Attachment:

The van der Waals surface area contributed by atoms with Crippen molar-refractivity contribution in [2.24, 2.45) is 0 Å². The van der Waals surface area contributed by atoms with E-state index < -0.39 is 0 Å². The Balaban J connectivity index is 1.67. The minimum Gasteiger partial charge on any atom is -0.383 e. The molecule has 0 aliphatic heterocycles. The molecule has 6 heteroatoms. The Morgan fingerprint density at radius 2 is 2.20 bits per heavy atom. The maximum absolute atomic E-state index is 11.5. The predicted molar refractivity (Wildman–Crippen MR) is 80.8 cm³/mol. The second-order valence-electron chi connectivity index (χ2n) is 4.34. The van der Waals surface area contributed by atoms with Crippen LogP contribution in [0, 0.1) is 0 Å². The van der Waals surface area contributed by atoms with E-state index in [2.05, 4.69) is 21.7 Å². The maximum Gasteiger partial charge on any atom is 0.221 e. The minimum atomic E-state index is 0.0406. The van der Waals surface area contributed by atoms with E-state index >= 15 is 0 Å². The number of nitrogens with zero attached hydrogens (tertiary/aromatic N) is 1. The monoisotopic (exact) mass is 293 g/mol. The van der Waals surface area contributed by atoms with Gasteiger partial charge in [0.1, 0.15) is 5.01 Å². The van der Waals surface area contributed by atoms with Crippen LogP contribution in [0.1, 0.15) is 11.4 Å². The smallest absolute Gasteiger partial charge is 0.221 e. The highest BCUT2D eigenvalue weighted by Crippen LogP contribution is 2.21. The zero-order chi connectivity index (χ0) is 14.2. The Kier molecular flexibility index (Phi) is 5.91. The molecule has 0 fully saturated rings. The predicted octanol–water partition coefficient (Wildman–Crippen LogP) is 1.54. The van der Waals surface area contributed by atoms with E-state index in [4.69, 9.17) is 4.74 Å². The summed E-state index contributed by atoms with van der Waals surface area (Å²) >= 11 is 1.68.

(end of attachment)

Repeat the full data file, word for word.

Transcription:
The van der Waals surface area contributed by atoms with Crippen molar-refractivity contribution in [2.24, 2.45) is 0 Å². The van der Waals surface area contributed by atoms with E-state index < -0.39 is 0 Å². The Balaban J connectivity index is 1.67. The minimum Gasteiger partial charge on any atom is -0.383 e. The molecule has 0 aliphatic heterocycles. The molecule has 6 heteroatoms. The Morgan fingerprint density at radius 2 is 2.20 bits per heavy atom. The maximum absolute atomic E-state index is 11.5. The predicted molar refractivity (Wildman–Crippen MR) is 80.8 cm³/mol. The second-order valence-electron chi connectivity index (χ2n) is 4.34. The van der Waals surface area contributed by atoms with Crippen LogP contribution in [0, 0.1) is 0 Å². The van der Waals surface area contributed by atoms with E-state index in [2.05, 4.69) is 21.7 Å². The maximum Gasteiger partial charge on any atom is 0.221 e. The minimum atomic E-state index is 0.0406. The van der Waals surface area contributed by atoms with E-state index >= 15 is 0 Å². The number of nitrogens with zero attached hydrogens (tertiary/aromatic N) is 1. The monoisotopic (exact) mass is 293 g/mol. The van der Waals surface area contributed by atoms with Gasteiger partial charge in [0.1, 0.15) is 5.01 Å². The van der Waals surface area contributed by atoms with Crippen LogP contribution in [0.1, 0.15) is 11.4 Å². The smallest absolute Gasteiger partial charge is 0.221 e. The highest BCUT2D eigenvalue weighted by Crippen LogP contribution is 2.21. The zero-order chi connectivity index (χ0) is 14.2. The Kier molecular flexibility index (Phi) is 5.91. The molecule has 0 fully saturated rings. The predicted octanol–water partition coefficient (Wildman–Crippen LogP) is 1.54. The van der Waals surface area contributed by atoms with E-state index in [4.69, 9.17) is 4.74 Å². The summed E-state index contributed by atoms with van der Waals surface area (Å²) >= 11 is 1.68.